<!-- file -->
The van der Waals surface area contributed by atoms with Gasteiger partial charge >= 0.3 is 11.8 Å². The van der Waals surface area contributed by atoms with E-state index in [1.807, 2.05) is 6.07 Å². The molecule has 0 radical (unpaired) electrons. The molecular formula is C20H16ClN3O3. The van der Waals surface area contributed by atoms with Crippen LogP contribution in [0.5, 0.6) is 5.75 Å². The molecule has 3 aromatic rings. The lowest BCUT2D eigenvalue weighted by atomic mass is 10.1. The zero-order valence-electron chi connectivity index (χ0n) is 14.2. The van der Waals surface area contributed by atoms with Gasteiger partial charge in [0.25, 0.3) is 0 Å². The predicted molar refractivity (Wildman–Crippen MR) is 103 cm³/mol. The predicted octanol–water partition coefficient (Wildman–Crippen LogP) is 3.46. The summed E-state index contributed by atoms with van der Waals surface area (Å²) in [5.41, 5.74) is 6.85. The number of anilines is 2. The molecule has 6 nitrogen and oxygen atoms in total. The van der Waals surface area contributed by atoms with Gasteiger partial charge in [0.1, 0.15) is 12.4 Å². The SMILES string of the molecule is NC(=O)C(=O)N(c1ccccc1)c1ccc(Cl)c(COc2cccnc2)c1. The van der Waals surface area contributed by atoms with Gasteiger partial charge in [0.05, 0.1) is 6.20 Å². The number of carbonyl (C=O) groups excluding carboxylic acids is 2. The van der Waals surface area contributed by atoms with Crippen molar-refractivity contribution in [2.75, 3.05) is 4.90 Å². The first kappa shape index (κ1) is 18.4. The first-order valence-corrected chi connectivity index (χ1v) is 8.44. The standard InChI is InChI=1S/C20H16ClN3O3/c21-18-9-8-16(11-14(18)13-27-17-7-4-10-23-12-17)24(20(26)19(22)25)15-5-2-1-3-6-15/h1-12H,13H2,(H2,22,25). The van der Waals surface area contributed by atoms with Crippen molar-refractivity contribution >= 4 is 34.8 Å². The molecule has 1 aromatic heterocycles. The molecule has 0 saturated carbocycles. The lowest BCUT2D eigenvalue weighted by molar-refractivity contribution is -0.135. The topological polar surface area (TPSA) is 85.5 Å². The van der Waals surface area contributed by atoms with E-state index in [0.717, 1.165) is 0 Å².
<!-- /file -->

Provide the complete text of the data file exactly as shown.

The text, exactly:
The van der Waals surface area contributed by atoms with Gasteiger partial charge >= 0.3 is 11.8 Å². The van der Waals surface area contributed by atoms with E-state index in [1.807, 2.05) is 6.07 Å². The molecule has 0 radical (unpaired) electrons. The molecular formula is C20H16ClN3O3. The van der Waals surface area contributed by atoms with Crippen LogP contribution in [0.5, 0.6) is 5.75 Å². The molecule has 3 aromatic rings. The lowest BCUT2D eigenvalue weighted by atomic mass is 10.1. The zero-order valence-electron chi connectivity index (χ0n) is 14.2. The van der Waals surface area contributed by atoms with Gasteiger partial charge in [0.25, 0.3) is 0 Å². The predicted molar refractivity (Wildman–Crippen MR) is 103 cm³/mol. The predicted octanol–water partition coefficient (Wildman–Crippen LogP) is 3.46. The summed E-state index contributed by atoms with van der Waals surface area (Å²) in [5.41, 5.74) is 6.85. The number of anilines is 2. The molecule has 6 nitrogen and oxygen atoms in total. The van der Waals surface area contributed by atoms with Gasteiger partial charge in [0.1, 0.15) is 12.4 Å². The SMILES string of the molecule is NC(=O)C(=O)N(c1ccccc1)c1ccc(Cl)c(COc2cccnc2)c1. The van der Waals surface area contributed by atoms with Gasteiger partial charge in [0.05, 0.1) is 6.20 Å². The number of carbonyl (C=O) groups excluding carboxylic acids is 2. The van der Waals surface area contributed by atoms with Crippen molar-refractivity contribution in [2.75, 3.05) is 4.90 Å². The first kappa shape index (κ1) is 18.4. The first-order valence-corrected chi connectivity index (χ1v) is 8.44. The standard InChI is InChI=1S/C20H16ClN3O3/c21-18-9-8-16(11-14(18)13-27-17-7-4-10-23-12-17)24(20(26)19(22)25)15-5-2-1-3-6-15/h1-12H,13H2,(H2,22,25). The van der Waals surface area contributed by atoms with Crippen molar-refractivity contribution >= 4 is 34.8 Å². The molecule has 1 aromatic heterocycles. The molecule has 0 saturated carbocycles. The lowest BCUT2D eigenvalue weighted by molar-refractivity contribution is -0.135. The topological polar surface area (TPSA) is 85.5 Å². The van der Waals surface area contributed by atoms with E-state index in [0.717, 1.165) is 0 Å².